Without LeBron, Cavs' one-man show grinds to a halt

CLEVELAND -- After carrying the Cleveland Cavaliers through the first three games and three quarters of the NBA Finals, all LeBron James hoped for was his teammates to carry him for two or three minutes, as he rested to start the fourth quarter in Game 4 on Thursday.

James wasn't having a memorable game -- far from 40-plus points he averaged while nearly putting up nightly triple-doubles in the series' first three games -- but he had done just enough in the third quarter to keep things close.

He played all 12 minutes of the period, racking up 10 points, six rebounds and four assists, as the Cavs cut their halftime deficit in half to trail the Golden State Warriors by six heading into the fourth.

And so he sat, counting on his team to maintain the momentum he built up, if only for a short while, so he could rejoin them for the stretch run with a chance to go up 3-1 in the series.

"I was hoping our team could buy me a few minutes," James said afterward. "I ran through those 12 minutes in the third, and I gassed out ... I was pretty much gassed out either from driving, creating opportunities for my teammates, getting to the free-throw line, getting offensive glass, just trying to make that push."

He did so much in the third that his points and assists totals in the period matched Matthew Dellavedova's for the game, and his rebounds for the period matched the Cavs' entire bench boards for the game.

"I was hoping our team could just buy me a couple minutes," James continued. "We weren't able to do that tonight in the fourth quarter."

James sat for the first 1 minute, 48 seconds of the fourth. By the time he checked back in, the Warriors had increased their lead to 10. Without him, the Cavs went 0-for-3 from the field with a turnover. Whatever James helped them build up in the third was dashed in those two minutes.

"It's difficult. You want to be out there, but also you don't want to be -- you want to be effective while you're out there too," James said. "So they made a huge run, and we just couldn't regather after that."

After the Cavs closed out the second round against the Chicago Bulls on the road, and Dellavedova's gritty play kicked off Delly Delirium, head coach David Blatt triumphantly declared during his postgame remarks: "I just think the power of team trumps all."

It was the tipping point for Cleveland's "Next Man Up" postseason mentality. Not only did they get past Chicago without Kevin Love (injury) and J.R. Smith (two-game suspension), they went on to sweep Atlanta and then take a 2-1 lead on Golden State while missing Kyrie Irving for multiple games.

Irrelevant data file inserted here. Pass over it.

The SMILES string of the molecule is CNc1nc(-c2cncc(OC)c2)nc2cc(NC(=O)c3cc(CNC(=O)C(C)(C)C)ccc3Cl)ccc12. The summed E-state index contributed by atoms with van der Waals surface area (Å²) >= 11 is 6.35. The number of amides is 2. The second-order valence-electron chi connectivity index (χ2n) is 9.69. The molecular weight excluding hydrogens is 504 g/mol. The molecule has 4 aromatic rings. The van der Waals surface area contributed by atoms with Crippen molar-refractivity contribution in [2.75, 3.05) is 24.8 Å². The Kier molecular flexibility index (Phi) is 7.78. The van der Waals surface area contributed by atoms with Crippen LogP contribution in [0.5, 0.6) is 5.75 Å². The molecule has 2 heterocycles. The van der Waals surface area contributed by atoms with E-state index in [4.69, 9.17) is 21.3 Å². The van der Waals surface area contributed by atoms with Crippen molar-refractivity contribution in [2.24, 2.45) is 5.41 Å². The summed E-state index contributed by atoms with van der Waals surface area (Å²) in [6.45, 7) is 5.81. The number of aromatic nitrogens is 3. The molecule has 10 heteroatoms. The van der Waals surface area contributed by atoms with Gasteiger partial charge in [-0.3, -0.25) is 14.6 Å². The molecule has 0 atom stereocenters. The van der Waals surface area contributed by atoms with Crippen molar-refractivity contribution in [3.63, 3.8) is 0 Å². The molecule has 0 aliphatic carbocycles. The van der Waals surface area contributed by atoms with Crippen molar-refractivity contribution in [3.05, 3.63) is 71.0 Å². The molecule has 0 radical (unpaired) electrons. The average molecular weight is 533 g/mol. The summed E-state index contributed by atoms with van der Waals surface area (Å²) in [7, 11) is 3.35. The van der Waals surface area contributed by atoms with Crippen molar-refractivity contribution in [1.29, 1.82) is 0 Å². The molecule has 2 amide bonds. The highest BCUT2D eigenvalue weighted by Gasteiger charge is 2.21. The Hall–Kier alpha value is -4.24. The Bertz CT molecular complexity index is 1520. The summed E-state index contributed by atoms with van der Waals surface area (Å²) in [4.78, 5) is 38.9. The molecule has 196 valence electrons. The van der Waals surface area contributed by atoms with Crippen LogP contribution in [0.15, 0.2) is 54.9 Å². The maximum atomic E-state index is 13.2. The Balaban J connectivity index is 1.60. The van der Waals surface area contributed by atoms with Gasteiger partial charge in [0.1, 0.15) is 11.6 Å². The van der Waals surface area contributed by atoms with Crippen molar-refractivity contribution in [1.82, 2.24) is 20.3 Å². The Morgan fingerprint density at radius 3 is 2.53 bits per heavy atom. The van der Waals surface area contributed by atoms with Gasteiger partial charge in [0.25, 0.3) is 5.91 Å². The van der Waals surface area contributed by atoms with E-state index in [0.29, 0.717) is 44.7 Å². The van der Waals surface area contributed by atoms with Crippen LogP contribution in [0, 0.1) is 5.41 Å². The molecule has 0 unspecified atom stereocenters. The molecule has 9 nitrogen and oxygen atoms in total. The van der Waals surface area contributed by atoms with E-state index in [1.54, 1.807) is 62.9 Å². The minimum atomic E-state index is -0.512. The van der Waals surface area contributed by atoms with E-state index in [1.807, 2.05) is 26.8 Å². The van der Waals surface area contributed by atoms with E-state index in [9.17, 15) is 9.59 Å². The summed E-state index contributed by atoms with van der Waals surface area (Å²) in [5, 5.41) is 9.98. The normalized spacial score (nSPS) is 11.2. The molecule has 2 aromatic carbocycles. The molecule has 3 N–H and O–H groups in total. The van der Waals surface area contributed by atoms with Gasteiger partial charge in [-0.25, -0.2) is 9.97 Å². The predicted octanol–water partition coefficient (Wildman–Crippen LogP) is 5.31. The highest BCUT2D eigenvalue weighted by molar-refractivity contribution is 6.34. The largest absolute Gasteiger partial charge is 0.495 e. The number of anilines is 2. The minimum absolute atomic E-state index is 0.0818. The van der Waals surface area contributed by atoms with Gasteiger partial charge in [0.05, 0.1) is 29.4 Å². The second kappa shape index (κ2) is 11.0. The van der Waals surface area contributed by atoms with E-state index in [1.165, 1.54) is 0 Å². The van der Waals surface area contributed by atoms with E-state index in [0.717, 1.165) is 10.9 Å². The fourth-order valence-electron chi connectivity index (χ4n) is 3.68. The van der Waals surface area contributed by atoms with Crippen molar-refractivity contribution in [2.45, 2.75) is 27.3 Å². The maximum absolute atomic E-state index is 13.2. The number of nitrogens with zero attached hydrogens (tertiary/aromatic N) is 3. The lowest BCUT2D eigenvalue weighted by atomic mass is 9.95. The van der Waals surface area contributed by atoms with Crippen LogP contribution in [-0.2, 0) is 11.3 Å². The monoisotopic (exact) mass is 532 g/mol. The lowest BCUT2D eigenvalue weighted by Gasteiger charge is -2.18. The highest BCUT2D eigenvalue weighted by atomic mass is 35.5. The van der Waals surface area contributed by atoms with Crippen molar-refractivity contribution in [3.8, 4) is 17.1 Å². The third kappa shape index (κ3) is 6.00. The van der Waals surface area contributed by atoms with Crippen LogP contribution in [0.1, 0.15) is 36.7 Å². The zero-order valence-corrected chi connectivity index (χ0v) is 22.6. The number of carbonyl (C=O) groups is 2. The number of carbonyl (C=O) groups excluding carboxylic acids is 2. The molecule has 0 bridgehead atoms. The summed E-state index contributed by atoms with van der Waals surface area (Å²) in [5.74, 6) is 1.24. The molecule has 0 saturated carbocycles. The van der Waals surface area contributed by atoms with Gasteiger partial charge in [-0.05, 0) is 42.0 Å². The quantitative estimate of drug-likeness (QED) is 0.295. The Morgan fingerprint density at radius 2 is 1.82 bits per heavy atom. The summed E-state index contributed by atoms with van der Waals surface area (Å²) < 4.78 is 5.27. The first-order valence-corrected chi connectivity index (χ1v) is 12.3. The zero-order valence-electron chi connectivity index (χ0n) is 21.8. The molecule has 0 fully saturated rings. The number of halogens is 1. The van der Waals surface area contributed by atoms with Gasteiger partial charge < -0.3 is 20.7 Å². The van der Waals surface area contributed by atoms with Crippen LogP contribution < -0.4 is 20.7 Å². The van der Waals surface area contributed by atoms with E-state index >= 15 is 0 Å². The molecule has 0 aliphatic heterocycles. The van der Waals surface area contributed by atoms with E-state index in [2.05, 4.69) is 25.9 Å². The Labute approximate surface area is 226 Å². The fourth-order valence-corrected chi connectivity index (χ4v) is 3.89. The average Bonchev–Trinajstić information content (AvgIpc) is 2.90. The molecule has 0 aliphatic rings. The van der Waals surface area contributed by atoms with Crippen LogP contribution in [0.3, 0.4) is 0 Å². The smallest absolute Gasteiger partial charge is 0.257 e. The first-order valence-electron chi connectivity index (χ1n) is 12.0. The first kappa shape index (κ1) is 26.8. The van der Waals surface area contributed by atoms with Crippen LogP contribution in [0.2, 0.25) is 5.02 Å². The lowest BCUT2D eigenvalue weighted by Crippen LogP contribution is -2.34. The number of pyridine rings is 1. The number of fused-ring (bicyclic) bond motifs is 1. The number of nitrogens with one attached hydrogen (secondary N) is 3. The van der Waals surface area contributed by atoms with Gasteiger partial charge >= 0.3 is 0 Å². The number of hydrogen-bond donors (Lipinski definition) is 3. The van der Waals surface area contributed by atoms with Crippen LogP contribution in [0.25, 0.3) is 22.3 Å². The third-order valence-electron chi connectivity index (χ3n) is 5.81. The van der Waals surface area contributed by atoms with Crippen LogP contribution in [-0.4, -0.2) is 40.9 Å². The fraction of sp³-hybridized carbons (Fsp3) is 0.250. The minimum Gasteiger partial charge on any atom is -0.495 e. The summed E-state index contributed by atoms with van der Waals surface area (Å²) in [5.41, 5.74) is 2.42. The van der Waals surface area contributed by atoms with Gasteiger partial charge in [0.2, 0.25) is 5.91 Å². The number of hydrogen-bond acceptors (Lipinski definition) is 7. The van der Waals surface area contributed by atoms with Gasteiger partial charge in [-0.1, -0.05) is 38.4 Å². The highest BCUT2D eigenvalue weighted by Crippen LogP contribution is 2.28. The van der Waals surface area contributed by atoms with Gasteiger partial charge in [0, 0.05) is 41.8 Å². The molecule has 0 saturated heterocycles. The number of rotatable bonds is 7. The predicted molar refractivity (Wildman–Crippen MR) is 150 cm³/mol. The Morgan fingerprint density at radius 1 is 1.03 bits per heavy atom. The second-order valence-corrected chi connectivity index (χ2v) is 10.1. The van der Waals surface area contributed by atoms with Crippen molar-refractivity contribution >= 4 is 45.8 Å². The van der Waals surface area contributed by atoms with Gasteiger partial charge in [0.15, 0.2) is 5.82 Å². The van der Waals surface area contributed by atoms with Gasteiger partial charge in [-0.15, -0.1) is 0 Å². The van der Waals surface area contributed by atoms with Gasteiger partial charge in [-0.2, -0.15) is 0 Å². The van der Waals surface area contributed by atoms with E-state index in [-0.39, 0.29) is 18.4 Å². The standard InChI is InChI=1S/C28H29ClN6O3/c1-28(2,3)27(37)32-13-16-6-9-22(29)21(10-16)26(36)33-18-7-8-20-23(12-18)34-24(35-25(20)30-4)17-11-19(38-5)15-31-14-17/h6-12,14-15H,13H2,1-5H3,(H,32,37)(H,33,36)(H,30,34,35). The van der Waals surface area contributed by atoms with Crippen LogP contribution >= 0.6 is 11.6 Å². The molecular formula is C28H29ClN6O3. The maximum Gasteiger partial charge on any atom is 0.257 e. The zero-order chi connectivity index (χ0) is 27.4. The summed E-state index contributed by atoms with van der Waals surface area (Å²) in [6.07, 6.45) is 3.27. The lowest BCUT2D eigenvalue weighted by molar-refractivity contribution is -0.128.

Throughout the run, James, of course, was brilliant. But there always seemed to be a couple other guys, be it Smith or Dellavedova, be it Iman Shumpert or Tristan Thompson, right on down the line, that brought something to the table.

That wasn't the case in the Cavs' 103-82 Game 4 loss. James was subpar by his standards, finishing with 20 points on 7-for-22 shooting, 12 rebounds and eight assists. And there was no one, save for Timofey Mozgov and Thompson -- whose 12 points and 13 rebounds continued his strong series -- who played above his head on Thursday. Seven of Mozgov's 28 points came in the fourth when the game was already out of reach.

Smith scored four points on 12 shot attempts, going 0-for-8 from 3-point territory. About the only time his aim was on was in the postgame locker room, when asked to assess his play: "Horse s---," he said.

Shumpert wasn't close behind, missing seven of his nine attempts. Like Smith, Shumpert was most on target when asked about the ridiculous "PhunkeeDuck," a sort of Segway without the handle bars, that Smith rode in and out of the arena, nearly face-planting in the locker room after his little two-wheel device got caught on a table cloth covering the Cavs' postgame spread. "It would have been cooler if we won," he said.

Dellavedova, who still gave an honest defensive effort, looked overwhelmed on offense, missing 11 of his 14 attempts.

It's pretty simple: In order for James to maximize his skill set, he has to be a facilitator and keep the Warriors' defense guessing what he's going to do next. But in order for him to be an effective facilitator, his teammates have to hit some shots.

"They kind of made me give the ball up, seeing if some of my teammates can beat those guys," James explained. "We couldn't make any shots from the outside, but we'll take those looks again. Those guys, my guys, did a great job just stepping into them, trying to make them, being confident about them. But when you go 4-for-27 from the 3-point line, there's not much success offensively."

His teammates' blanks put James in a bad spot, and Blatt was in an impossible situation headed into the fourth as well. He saw that James was the only reason they were able to make a push in the third, but if he didn't give him a breather, he might not have anything left for the fourth.

"He's a human being, and I've got to give him a minute here or there," Blatt said. "If I don't, I'm really going to put him under more duress than he already is."

It brought to mind another quote from that Game 6 postgame in Chicago, this one from James.

"I want these guys to believe they can be superheroes," he said.

They were far from it in Game 4. They'll need to be better for the Cavs to have a chance the rest of the series.